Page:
Saturday, Aug. 29
Latest News
  1. US to Iran: Release Hekmati from 'unjust detention'
  2. Pentagon: Militant hacker killed in US air strike was recruite
  3. UN: Satellite images confirm Palmyra temple destruction
  4. UN envoy urges speedy Libya talks to curb migrant crisis
  5. Four arrested over Austria truck tragedy
  6. Turkey PM forms interim government including pro-Kurdish party
  7. Amnesty accuses UAE of torturing Libyan-Canadian
  8. Qatar Airways 'shamed' into action over pregnancy, marriage
  9. Iran premieres big-budget epic film 'Muhammad'
  10. Tel Aviv's 'Iranian embassy' turns out to be atomic hoax
  11. Iraq PM orders forces to prepare to open Green Zone
  12. Officer: Yemen army recruits 4,800 southern fighters
  13. Monitor: Qaeda-led forces advance on Syria airbase
  14. 71 migrants perish in Austria truck tragedy
  15. German court says ban on rallies in Heidenau 'illegal'
  16. Brazil enters recession in second quarter
  17. State news: Greek snap election set for September 20
  18. Aid workers: Toll in Libya migrant shipwreck rises to 76
  19. IS kills two generals in Iraq, advances in Syria
  20. Qatar Airways 'shamed' into action over pregnancy, marriage

Tunisia arrests 'terrorist' group and seizes weapons

Jan. 17, 2013 7:38 P.M. (Updated: Jan. 18, 2013 12:50 P.M.)
TUNIS (Reuters) -- Tunisian authorities said on Thursday they had arrested a "terrorist" group and seized a big arms cache, as security forces went on alert after a mass hostage-taking by Islamist militants in neighboring Algeria.

The arms included Kalashnikov rifles and rocket-propelled grenades, a security source said. A statement by the Ministry of Interior said they were discovered in the southern town of Medenin, without giving further details.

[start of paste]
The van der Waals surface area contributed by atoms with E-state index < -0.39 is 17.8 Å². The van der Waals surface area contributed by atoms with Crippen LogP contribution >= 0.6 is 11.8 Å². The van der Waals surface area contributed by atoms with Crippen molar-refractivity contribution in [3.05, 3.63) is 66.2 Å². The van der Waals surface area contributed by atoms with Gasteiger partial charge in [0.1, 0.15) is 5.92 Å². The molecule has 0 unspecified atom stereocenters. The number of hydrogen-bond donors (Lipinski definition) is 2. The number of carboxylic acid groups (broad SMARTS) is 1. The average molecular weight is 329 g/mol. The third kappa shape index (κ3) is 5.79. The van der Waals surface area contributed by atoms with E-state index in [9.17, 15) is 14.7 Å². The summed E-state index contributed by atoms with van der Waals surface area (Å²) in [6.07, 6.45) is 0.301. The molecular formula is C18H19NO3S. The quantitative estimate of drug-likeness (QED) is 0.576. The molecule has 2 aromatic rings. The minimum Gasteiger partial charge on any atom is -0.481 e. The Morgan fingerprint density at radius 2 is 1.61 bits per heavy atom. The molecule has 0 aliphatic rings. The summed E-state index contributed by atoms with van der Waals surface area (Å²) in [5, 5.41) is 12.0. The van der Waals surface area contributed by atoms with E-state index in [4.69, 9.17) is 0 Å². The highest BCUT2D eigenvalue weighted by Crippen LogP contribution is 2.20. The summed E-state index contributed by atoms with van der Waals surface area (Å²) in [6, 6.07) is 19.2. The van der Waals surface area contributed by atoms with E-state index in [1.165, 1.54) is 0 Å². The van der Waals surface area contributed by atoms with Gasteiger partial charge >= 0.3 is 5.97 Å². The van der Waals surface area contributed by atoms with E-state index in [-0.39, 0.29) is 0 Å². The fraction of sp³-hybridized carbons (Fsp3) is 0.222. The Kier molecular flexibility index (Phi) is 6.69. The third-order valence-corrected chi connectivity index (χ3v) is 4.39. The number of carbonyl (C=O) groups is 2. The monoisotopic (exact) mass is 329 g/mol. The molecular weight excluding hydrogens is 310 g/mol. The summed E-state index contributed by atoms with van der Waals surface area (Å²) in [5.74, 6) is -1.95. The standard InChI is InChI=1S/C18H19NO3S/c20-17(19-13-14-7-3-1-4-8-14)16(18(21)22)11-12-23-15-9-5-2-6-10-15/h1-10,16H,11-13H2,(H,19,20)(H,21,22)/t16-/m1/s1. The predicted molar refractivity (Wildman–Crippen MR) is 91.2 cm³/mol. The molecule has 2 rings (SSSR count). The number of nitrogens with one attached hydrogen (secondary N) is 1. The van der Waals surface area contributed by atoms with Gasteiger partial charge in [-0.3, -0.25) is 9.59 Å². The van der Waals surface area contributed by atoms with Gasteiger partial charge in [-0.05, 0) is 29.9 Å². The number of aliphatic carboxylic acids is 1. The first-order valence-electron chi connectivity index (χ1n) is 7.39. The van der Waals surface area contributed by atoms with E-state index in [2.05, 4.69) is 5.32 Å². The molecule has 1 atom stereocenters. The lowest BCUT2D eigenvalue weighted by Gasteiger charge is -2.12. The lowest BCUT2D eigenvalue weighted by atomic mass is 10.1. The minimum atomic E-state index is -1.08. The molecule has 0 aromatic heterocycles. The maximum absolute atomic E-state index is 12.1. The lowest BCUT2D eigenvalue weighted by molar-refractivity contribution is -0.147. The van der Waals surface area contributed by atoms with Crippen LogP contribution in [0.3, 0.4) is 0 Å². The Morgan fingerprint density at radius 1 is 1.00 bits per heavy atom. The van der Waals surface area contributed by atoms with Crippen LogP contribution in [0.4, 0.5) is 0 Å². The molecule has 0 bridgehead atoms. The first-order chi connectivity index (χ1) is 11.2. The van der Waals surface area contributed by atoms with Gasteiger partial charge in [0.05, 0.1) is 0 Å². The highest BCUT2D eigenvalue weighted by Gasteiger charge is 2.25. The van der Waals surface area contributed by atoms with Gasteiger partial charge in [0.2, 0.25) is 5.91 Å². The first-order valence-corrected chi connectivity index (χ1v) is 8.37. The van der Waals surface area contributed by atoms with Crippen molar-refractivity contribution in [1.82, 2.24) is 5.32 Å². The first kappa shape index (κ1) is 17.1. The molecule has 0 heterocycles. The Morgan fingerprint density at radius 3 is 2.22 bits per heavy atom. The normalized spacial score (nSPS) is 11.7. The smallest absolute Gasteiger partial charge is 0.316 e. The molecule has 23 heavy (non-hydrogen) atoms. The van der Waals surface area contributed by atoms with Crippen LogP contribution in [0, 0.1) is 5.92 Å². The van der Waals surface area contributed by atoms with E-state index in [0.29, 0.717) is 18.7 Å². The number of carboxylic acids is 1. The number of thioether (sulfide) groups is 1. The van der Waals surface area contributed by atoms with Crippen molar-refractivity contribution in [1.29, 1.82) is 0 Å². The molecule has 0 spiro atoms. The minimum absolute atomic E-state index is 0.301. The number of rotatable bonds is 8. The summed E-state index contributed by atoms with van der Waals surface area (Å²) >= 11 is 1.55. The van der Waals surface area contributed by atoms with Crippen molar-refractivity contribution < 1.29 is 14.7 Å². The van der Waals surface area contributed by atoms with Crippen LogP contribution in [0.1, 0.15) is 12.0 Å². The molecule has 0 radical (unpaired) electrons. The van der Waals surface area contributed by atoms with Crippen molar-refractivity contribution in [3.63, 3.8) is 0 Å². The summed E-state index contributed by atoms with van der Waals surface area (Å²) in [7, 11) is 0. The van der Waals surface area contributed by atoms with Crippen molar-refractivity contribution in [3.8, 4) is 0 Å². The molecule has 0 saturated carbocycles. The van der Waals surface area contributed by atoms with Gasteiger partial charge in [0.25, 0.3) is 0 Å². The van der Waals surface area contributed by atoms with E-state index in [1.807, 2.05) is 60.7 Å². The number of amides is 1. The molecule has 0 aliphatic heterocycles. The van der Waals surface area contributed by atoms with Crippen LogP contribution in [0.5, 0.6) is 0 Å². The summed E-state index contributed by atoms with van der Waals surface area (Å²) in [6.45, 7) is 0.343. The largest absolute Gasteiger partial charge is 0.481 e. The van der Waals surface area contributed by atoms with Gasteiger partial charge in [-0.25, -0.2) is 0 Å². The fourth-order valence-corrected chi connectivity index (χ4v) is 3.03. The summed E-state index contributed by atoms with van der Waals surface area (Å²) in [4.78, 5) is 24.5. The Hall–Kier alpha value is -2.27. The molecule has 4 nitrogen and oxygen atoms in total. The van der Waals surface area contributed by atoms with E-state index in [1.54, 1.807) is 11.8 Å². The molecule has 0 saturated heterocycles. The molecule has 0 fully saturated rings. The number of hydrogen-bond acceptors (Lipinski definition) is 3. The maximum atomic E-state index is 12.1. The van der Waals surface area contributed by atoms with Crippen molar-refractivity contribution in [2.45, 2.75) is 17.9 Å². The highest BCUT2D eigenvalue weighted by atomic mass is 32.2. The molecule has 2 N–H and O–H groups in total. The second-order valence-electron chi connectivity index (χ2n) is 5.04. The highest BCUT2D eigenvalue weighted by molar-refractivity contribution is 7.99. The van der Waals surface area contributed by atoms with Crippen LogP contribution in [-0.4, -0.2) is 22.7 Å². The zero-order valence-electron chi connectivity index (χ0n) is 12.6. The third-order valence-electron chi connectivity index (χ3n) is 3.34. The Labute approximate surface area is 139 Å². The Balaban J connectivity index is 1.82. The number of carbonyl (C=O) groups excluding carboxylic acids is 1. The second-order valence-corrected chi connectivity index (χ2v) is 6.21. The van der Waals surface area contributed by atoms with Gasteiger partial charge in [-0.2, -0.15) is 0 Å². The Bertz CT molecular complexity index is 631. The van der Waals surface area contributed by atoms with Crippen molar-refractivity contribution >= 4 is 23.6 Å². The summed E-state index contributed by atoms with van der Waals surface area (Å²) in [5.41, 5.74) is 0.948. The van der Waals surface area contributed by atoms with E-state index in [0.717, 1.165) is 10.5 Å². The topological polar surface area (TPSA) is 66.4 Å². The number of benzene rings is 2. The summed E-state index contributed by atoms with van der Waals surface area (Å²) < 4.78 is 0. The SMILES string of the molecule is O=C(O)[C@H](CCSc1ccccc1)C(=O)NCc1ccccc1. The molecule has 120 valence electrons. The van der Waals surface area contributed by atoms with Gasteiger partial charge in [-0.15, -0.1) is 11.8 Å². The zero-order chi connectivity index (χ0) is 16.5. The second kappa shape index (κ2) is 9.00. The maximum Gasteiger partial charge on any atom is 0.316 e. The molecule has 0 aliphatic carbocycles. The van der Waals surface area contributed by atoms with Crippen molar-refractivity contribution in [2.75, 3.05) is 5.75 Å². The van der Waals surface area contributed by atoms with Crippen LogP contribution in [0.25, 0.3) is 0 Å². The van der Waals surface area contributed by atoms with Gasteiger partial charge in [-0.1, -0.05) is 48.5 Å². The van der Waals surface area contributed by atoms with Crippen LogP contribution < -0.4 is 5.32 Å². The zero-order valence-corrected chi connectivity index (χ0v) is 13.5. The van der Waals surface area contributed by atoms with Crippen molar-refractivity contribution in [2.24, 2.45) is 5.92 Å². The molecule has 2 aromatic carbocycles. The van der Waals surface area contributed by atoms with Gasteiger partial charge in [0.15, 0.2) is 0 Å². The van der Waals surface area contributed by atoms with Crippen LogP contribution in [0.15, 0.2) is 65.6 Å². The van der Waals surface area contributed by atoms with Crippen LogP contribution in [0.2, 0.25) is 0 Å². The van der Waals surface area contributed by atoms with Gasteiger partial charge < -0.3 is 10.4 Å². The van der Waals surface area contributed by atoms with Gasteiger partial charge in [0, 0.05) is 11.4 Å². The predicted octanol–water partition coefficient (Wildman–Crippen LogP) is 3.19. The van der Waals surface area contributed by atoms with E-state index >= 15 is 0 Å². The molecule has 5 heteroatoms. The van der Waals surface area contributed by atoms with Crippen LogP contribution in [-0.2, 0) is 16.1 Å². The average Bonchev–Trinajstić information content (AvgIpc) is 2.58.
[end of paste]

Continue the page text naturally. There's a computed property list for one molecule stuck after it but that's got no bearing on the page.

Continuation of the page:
Al-Qaida-linked Islamists seized dozens of hostages in a raid on a gas field plant in southeast Algeria this week, to the south of Tunisia.

Twenty-five hostages escaped and six were killed on Thursday when Algerian forces launched an operation to free them, Algerian sources said.

The Islamists said that the attacks were in retaliation for Algeria allowing France to use its air space to carry out bombing raids in Mali.

Since the overthrow of former President Zine El Abidine Ben Ali two years ago, the influence of radical Islamists in Tunisia has increased. Secularist groups have accused the ruling moderate Islamist Ennahda party of being too soft on extremists.

Last month, Interior Minister Ali Laryed said Tunisian police had arrested 16 Islamist militants who had been accumulating arms with the aim of creating an Islamic state.

They were linked to Al-Qaida in the Islamic Maghreb and had been planning to attack security headquarters, he said.
Powered By: HTD Technologies
Ma'an News Agency
All rights reserved © 2005-2015